Throughout 2018, Nolan partnered with institutions in Philadelphia, Washington, D.C., and Atlanta to curate a range of cultural events celebrating the life and music of Leonard Bernstein. The projects he conceived include the Mann Center's festival, Brilliantly Bernstein: Beyond the Baton, The Kennedy Center's Millennium Stage concert, Bernstein Tribute, and the national touring exhibition, West Side/South Side (pictured above).
Nolan was also a featured panelist for the Jaime Bernstein Takeover of the National Museum of American Jewish History. (PHOTO CREDIT: Jordan August)
Art Institute of Atlanta
Clark Atlanta University
Fulton County Arts and Culture
The Kennedy Center
KIPP Du Bois Collegiate Academy
Monumental Baptist Church
National Museum of American Jewish History
String Theory Charter School
The Philadelphia Orchestra
Philadelphia Youth Orchestra
University of the Arts
University of the District of Columbia
Conceived by Nolan and inspired by Bernstein’s MASS, the Philadelphia Community Mass drew together a collective of Philadelphia-based composers, musicians and directors to create a community Mass that explored the relevance of faith in our times. Featuring the Bernstein-inspired compositions of Dr. Rollo Dilworth, Ruth Naomi Floyd, Dr. Jay Fluellen and Evelyn Simpson Curenton, the Philadelphia Community Mass was presented as a full concert at Philly's Monumental Baptist Church (Saturday, August 11, 2018) and The Kennedy Center (Sunday, November 25, 2018). The concert was anchored by the Philadelphia Community Mass Choir, a collective of singers under the direction of Dr. Fluellen.
Excerpts of the Mass were performed by The Philadelphia Youth Orchestra at the Mann Center in 2019, orchestrated and conducted by Nolan (pictured).
Wednesday, April 25, 2018
The Kennedy Center, Millennium Stage
Bernstein Tribute was a concert of music and movement curated by Nolan to honor the Leonard Bernstein centenary. The mixed program featured less-commonly performed works by the iconic American composer, including excerpts from Bernstein's song cycle for children, I Hate Music!, and his sonata for clarinet and piano. The tribute also featured a rousing performance by internationally-celebrated tap 'hoofer', Cartier Williams.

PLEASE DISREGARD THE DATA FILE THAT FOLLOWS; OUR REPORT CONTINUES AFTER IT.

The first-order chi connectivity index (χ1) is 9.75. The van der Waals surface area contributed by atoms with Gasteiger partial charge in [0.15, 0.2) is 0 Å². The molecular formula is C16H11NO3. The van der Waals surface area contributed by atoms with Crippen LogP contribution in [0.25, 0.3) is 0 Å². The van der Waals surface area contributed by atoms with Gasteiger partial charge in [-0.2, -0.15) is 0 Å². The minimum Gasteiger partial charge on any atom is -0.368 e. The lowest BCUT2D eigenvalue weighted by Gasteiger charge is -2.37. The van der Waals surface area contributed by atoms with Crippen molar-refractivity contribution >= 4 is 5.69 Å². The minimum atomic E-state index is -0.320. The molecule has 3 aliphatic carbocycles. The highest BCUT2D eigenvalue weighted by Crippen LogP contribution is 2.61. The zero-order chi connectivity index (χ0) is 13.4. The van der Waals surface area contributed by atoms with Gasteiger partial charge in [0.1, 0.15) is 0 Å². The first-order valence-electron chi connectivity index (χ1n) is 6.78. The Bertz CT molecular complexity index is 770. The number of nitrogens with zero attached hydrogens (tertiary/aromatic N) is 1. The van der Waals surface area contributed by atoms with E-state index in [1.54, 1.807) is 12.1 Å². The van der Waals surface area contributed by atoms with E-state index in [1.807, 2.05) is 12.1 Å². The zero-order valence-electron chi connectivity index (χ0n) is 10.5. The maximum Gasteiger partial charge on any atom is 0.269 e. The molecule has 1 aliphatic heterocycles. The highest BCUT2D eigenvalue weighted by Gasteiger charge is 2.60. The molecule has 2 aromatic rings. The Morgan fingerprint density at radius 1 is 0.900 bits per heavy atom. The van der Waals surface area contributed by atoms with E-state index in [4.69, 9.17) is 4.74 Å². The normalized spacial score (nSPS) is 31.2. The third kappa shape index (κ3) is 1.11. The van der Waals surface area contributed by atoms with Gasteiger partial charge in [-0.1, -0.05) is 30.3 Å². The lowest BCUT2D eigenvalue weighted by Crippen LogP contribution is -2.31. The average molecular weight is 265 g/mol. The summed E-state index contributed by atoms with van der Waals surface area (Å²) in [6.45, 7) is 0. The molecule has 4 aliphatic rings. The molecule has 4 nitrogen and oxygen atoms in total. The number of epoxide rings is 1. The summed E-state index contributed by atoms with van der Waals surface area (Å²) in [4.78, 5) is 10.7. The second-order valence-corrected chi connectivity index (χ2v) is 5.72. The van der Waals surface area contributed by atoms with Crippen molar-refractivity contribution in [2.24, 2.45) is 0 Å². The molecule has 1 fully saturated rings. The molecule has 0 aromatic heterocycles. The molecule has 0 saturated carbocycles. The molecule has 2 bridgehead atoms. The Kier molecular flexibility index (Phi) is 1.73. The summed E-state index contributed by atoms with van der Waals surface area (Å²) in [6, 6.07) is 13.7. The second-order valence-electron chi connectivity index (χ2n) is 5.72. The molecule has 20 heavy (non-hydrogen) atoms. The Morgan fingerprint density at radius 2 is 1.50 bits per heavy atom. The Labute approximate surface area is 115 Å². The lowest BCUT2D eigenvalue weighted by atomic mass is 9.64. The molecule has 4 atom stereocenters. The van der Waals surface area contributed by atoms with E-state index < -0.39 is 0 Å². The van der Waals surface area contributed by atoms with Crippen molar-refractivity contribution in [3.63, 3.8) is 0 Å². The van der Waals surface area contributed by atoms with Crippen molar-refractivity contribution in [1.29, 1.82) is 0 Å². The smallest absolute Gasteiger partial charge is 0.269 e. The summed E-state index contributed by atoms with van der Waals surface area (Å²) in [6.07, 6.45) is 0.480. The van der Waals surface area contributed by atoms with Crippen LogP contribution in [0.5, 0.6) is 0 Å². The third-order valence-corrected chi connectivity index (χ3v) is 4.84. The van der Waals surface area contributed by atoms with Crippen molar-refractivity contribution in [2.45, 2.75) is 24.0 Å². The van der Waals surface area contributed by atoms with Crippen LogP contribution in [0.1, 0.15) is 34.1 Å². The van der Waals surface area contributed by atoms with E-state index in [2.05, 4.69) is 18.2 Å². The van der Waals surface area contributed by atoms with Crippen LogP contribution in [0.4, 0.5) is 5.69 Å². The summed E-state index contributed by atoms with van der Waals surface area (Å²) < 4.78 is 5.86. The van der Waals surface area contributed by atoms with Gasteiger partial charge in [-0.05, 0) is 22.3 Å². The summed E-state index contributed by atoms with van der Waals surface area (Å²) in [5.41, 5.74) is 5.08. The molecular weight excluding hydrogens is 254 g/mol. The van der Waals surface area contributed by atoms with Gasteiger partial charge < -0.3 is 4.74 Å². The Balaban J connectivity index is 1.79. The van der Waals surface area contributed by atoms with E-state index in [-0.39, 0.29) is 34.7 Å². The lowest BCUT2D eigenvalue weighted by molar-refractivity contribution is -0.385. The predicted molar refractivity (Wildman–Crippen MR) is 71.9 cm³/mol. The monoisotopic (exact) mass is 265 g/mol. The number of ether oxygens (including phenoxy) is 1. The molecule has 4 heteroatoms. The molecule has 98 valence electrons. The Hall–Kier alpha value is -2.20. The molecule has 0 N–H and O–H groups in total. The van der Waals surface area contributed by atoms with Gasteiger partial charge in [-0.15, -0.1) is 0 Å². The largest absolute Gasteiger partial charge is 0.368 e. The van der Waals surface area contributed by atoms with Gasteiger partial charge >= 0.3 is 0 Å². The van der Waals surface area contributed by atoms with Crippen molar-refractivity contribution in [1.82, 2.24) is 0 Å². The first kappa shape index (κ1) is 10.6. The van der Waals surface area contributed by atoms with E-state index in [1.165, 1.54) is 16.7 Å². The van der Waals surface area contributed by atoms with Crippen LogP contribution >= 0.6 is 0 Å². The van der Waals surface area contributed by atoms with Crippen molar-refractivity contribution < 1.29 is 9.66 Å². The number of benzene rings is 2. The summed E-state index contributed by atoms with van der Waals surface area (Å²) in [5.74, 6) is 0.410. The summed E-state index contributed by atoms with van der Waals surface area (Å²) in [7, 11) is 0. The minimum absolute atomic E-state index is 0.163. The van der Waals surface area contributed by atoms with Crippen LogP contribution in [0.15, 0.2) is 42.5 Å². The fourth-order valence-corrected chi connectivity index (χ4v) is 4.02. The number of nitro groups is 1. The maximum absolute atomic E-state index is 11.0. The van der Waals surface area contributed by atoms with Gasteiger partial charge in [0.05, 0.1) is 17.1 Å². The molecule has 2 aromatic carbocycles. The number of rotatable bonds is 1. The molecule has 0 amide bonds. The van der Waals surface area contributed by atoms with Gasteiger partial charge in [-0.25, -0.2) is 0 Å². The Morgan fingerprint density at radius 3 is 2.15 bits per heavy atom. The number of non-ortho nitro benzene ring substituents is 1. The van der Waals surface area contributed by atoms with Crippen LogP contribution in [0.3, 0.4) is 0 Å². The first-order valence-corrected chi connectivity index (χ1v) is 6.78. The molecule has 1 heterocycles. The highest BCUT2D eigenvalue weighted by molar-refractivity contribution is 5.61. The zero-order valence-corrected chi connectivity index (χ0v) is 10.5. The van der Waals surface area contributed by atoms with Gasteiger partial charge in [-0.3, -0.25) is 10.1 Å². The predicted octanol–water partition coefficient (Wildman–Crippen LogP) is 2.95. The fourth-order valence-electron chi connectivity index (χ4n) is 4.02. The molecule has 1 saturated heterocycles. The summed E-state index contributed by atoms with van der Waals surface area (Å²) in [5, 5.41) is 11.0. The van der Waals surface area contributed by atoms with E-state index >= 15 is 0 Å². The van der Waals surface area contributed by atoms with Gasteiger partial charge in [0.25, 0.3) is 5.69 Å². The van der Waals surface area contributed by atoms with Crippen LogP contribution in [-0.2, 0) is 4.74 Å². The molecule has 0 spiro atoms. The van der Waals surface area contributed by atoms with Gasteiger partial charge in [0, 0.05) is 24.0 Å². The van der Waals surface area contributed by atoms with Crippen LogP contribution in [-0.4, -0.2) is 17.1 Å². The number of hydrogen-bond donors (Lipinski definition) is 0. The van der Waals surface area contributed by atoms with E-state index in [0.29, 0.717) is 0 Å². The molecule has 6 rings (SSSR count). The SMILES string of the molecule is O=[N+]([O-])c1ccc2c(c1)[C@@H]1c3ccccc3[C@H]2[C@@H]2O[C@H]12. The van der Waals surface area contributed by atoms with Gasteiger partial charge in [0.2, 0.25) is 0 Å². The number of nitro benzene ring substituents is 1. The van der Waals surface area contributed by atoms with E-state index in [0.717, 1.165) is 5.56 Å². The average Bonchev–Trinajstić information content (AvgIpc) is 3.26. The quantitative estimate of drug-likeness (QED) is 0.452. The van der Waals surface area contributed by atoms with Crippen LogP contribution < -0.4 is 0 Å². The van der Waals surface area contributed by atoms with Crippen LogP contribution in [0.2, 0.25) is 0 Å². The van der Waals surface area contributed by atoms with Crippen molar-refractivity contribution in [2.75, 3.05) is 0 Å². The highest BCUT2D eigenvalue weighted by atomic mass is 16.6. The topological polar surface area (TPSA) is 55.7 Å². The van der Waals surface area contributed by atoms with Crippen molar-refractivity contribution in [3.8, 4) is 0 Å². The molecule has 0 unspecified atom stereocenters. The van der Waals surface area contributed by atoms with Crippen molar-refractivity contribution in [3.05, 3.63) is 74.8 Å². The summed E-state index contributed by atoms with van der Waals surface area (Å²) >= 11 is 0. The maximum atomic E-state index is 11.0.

with The Philadelphia Orchestra
Mann Center, Main Stage
Wednesday, July 18, 2018
Kensho Watanabe, conductor
Joseph Lattanzi, baritone
Alexandra Schoeny, soprano
Stewart Goodyear, piano
Darin Atwater, composer
The signature concert of the Mann Center festival Nolan curated, this POA concert presented some of Bernstein's most treasured works, including excerpts from On the Town, Peter Pan, and Candide, along with the jazz-infused Rhapsody in Blue by George Gershwin, a seminal composer in his own right who was a significant influence for Bernstein.
The concert also featured the world premiere of the newly commissioned work South Side, Symphonic Dances by acclaimed American composer Darin Atwater. South Side, Symphonic Dances is based on the eternal tale in Shakespeare's Romeo and Juliet and Bernstein's romantic musical update West Side Story. South Side, Symphonic Dances represents the tragedy and triumph of African-American youth who navigate the complexity of urban living. The war between rival teenage gangs in Bernstein's West Side Story is replaced with the metaphoric rival "gang" of oppressive forces and structures of subordination, including racism, economic/educational disparities, injustice, media bias, etc. The work aims to storyboard society's collective struggles and the power of story, music, and culture, transcending boundaries of geography, class, and race - all of the universal concepts that are present in all cultures.